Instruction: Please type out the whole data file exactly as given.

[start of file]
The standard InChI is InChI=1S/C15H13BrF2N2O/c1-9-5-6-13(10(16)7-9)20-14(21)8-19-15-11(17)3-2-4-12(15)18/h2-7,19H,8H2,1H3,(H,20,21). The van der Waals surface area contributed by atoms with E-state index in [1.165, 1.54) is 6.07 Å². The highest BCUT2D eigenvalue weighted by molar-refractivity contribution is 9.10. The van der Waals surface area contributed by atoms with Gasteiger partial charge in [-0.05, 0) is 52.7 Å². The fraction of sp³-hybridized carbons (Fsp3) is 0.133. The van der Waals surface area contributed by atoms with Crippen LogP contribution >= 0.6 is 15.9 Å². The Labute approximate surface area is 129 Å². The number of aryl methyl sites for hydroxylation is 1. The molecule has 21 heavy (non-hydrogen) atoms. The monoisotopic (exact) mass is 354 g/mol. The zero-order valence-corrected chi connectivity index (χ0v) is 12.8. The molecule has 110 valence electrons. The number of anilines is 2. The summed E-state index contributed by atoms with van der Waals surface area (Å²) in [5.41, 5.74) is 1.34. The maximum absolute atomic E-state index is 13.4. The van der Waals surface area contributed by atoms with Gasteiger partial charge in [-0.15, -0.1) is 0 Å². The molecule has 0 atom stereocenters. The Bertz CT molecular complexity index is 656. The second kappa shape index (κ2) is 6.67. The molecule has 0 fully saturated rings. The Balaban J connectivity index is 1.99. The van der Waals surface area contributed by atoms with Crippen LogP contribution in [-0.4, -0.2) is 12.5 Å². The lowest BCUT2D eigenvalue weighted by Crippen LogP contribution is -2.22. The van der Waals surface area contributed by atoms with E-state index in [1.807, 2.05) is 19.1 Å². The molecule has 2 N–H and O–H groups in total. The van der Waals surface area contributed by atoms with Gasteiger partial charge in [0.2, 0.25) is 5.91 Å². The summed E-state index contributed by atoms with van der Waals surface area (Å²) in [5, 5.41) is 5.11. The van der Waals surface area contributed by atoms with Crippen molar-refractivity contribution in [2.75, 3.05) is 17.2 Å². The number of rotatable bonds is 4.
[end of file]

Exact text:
The standard InChI is InChI=1S/C15H13BrF2N2O/c1-9-5-6-13(10(16)7-9)20-14(21)8-19-15-11(17)3-2-4-12(15)18/h2-7,19H,8H2,1H3,(H,20,21). The van der Waals surface area contributed by atoms with E-state index in [1.165, 1.54) is 6.07 Å². The highest BCUT2D eigenvalue weighted by molar-refractivity contribution is 9.10. The van der Waals surface area contributed by atoms with Gasteiger partial charge in [-0.05, 0) is 52.7 Å². The fraction of sp³-hybridized carbons (Fsp3) is 0.133. The van der Waals surface area contributed by atoms with Crippen LogP contribution >= 0.6 is 15.9 Å². The Labute approximate surface area is 129 Å². The number of aryl methyl sites for hydroxylation is 1. The molecule has 21 heavy (non-hydrogen) atoms. The monoisotopic (exact) mass is 354 g/mol. The zero-order valence-corrected chi connectivity index (χ0v) is 12.8. The molecule has 110 valence electrons. The number of anilines is 2. The summed E-state index contributed by atoms with van der Waals surface area (Å²) in [5.41, 5.74) is 1.34. The maximum absolute atomic E-state index is 13.4. The van der Waals surface area contributed by atoms with Gasteiger partial charge in [-0.15, -0.1) is 0 Å². The molecule has 0 atom stereocenters. The Bertz CT molecular complexity index is 656. The second kappa shape index (κ2) is 6.67. The molecule has 0 fully saturated rings. The Balaban J connectivity index is 1.99. The van der Waals surface area contributed by atoms with Crippen LogP contribution in [-0.4, -0.2) is 12.5 Å². The lowest BCUT2D eigenvalue weighted by Crippen LogP contribution is -2.22. The van der Waals surface area contributed by atoms with E-state index in [1.807, 2.05) is 19.1 Å². The molecule has 2 N–H and O–H groups in total. The van der Waals surface area contributed by atoms with Gasteiger partial charge in [0.2, 0.25) is 5.91 Å². The summed E-state index contributed by atoms with van der Waals surface area (Å²) in [5, 5.41) is 5.11. The van der Waals surface area contributed by atoms with Crippen molar-refractivity contribution in [2.75, 3.05) is 17.2 Å². The number of rotatable bonds is 4.